# How To Multiply Repeatig Decimals

• May 5th 2006, 04:27 PM
Ranger SVO
How To Multiply Repeatig Decimals
I was wondering, is it possible to multiply 0.333...*0.666... and get the correct result of 0.222... without first turning the repeating decimals into fractions.

I have played with a couple of ideas
http://i7.photobucket.com/albums/y28.../Equation1.jpg
Is it possible to multiply the 2 summations together?

I have also looked at 0.333...*0.666... = 3(6/10+6/10^2+6/10^3+....)
But I am wodering where to go from here.

Any ideas would be appreciated.

My conclusion is that turning them into fractions then multipying is the simplist way. I do want to see other methods, practical or not.

• May 6th 2006, 06:42 PM
ThePerfectHacker
Quote:

Originally Posted by Ranger SVO
I was wondering, is it possible to multiply 0.333...*0.666... and get the correct result of 0.222... without first turning the repeating decimals into fractions.

I have played with a couple of ideas
http://i7.photobucket.com/albums/y28.../Equation1.jpg
Is it possible to multiply the 2 summations together?

I have also looked at 0.333...*0.666... = 3(6/10+6/10^2+6/10^3+....)
But I am wodering where to go from here.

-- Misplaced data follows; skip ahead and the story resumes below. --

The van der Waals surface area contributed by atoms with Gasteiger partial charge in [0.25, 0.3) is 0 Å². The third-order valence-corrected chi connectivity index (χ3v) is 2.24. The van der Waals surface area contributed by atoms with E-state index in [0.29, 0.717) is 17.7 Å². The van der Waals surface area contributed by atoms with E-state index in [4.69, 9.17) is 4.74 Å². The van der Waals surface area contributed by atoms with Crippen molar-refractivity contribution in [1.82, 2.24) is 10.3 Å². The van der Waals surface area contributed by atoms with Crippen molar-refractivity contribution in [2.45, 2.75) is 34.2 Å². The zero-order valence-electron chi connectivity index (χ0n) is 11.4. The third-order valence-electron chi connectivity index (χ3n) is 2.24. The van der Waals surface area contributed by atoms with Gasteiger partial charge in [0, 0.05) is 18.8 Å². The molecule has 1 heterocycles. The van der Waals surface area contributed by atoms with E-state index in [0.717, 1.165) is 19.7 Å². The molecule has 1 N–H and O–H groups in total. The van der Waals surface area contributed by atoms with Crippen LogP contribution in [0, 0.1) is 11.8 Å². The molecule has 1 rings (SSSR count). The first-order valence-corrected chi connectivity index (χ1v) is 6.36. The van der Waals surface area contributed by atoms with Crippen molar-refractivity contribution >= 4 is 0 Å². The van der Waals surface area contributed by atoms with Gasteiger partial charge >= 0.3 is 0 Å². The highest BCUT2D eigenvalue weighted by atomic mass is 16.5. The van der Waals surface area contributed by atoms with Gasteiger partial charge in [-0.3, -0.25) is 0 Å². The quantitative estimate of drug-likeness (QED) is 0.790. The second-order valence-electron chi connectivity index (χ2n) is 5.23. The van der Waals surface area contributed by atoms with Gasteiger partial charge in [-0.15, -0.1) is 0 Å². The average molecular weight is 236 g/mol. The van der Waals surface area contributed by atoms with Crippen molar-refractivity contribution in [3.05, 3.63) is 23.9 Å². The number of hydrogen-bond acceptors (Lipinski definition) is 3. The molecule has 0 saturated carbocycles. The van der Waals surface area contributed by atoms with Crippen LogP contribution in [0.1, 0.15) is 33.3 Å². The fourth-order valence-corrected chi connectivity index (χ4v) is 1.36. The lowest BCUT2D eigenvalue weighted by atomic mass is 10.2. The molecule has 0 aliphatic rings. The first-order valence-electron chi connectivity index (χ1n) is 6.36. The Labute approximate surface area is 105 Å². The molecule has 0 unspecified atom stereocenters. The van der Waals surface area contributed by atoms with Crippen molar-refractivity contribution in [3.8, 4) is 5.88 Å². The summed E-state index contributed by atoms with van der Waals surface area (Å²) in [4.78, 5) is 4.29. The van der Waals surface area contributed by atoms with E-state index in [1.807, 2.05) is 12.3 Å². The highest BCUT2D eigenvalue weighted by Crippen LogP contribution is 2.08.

Any ideas would be appreciated.

My conclusion is that turning them into fractions then multipying is the simplist way. I do want to see other methods, practical or not.

I do not see any nice method. The proper method is to find their limits i.e. there fractions and multiply them.

Multiplying, infinite series is rather complicated.
• May 6th 2006, 07:21 PM
ThePerfectHacker
If you have,
$S=a_0+a_1+a_2+...$
$S'=b_0+b_1+b_2+...
$

Then,
$SS'=a_0S'+a_1S'+a_2S'+...=b_0S+b_1S+b_2S+...$
• May 7th 2006, 06:58 AM
Ranger SVO
I have tryed that and it works, but I think it could get a little complicated
Assume 0.3 and 0.6 is a repeating decimal. Also I should note that 0.19 is 0.1999...

http://i7.photobucket.com/albums/y284/wrf01a/eq.jpg

The answer 0.2 is a repeating decimal.

Excuse the mess I did this in a hurry. Also 1.999... = 2 in the work above.

Any critisism is welcome
• May 7th 2006, 08:46 AM
ThePerfectHacker
Quote:

Originally Posted by Ranger SVO
.
Also 1.999... = 2 in the work above.

If you are asking whether it is a mistake it is not. I noticed many people thinking that such an equality is a mistake. It is a very common fallacy thinking that a decimal can be expressed in two different ways. Because you define 1.9999.... to be the value of the convergent of the real number which is 2.

Also, in set theory if you ever studied it. The Cantor's Diagnol Argument starts out as,
Quote:

Originally Posted by Cantor
...if a number is able to be expressed in two different ways as a decimal then....

It is clearly true.